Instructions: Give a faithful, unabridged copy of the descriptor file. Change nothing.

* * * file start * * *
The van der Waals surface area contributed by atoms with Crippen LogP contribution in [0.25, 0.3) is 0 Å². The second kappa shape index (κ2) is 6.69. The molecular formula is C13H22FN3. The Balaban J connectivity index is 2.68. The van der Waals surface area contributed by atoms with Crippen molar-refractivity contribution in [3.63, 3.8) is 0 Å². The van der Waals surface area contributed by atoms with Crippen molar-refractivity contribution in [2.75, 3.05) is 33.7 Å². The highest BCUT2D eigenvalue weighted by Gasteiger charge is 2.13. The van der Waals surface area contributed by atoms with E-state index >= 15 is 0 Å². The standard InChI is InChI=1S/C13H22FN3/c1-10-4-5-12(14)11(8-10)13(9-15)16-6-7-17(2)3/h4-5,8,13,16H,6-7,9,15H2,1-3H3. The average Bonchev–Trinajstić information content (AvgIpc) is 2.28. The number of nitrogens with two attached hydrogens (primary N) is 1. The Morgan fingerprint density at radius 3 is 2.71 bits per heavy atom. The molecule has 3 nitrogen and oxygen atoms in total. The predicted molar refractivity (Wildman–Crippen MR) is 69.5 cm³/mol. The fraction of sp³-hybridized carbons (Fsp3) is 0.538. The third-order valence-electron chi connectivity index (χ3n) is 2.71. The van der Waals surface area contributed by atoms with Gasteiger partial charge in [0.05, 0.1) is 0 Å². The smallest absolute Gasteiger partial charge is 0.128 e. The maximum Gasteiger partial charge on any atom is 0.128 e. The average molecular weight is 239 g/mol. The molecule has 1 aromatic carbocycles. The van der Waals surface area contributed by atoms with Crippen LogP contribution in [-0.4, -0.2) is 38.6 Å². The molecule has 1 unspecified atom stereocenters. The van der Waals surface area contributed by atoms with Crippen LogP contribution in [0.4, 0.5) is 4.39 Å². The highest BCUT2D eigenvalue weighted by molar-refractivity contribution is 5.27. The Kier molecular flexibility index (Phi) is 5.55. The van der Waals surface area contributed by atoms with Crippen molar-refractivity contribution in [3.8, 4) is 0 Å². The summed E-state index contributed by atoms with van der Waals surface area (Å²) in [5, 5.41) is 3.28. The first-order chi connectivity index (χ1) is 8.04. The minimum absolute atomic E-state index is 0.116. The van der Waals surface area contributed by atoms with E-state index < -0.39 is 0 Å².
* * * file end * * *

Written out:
The van der Waals surface area contributed by atoms with Crippen LogP contribution in [0.25, 0.3) is 0 Å². The second kappa shape index (κ2) is 6.69. The molecular formula is C13H22FN3. The Balaban J connectivity index is 2.68. The van der Waals surface area contributed by atoms with Crippen molar-refractivity contribution in [3.63, 3.8) is 0 Å². The van der Waals surface area contributed by atoms with Crippen molar-refractivity contribution in [2.75, 3.05) is 33.7 Å². The highest BCUT2D eigenvalue weighted by Gasteiger charge is 2.13. The van der Waals surface area contributed by atoms with E-state index >= 15 is 0 Å². The standard InChI is InChI=1S/C13H22FN3/c1-10-4-5-12(14)11(8-10)13(9-15)16-6-7-17(2)3/h4-5,8,13,16H,6-7,9,15H2,1-3H3. The average Bonchev–Trinajstić information content (AvgIpc) is 2.28. The number of nitrogens with two attached hydrogens (primary N) is 1. The Morgan fingerprint density at radius 3 is 2.71 bits per heavy atom. The molecule has 3 nitrogen and oxygen atoms in total. The predicted molar refractivity (Wildman–Crippen MR) is 69.5 cm³/mol. The fraction of sp³-hybridized carbons (Fsp3) is 0.538. The third-order valence-electron chi connectivity index (χ3n) is 2.71. The van der Waals surface area contributed by atoms with Gasteiger partial charge in [0.05, 0.1) is 0 Å². The smallest absolute Gasteiger partial charge is 0.128 e. The maximum Gasteiger partial charge on any atom is 0.128 e. The average molecular weight is 239 g/mol. The molecule has 1 aromatic carbocycles. The van der Waals surface area contributed by atoms with Crippen LogP contribution in [-0.4, -0.2) is 38.6 Å². The molecule has 1 unspecified atom stereocenters. The van der Waals surface area contributed by atoms with Crippen LogP contribution in [0.4, 0.5) is 4.39 Å². The highest BCUT2D eigenvalue weighted by molar-refractivity contribution is 5.27. The Kier molecular flexibility index (Phi) is 5.55. The van der Waals surface area contributed by atoms with Crippen molar-refractivity contribution in [3.8, 4) is 0 Å². The summed E-state index contributed by atoms with van der Waals surface area (Å²) in [5, 5.41) is 3.28. The first-order chi connectivity index (χ1) is 8.04. The minimum absolute atomic E-state index is 0.116. The van der Waals surface area contributed by atoms with E-state index < -0.39 is 0 Å².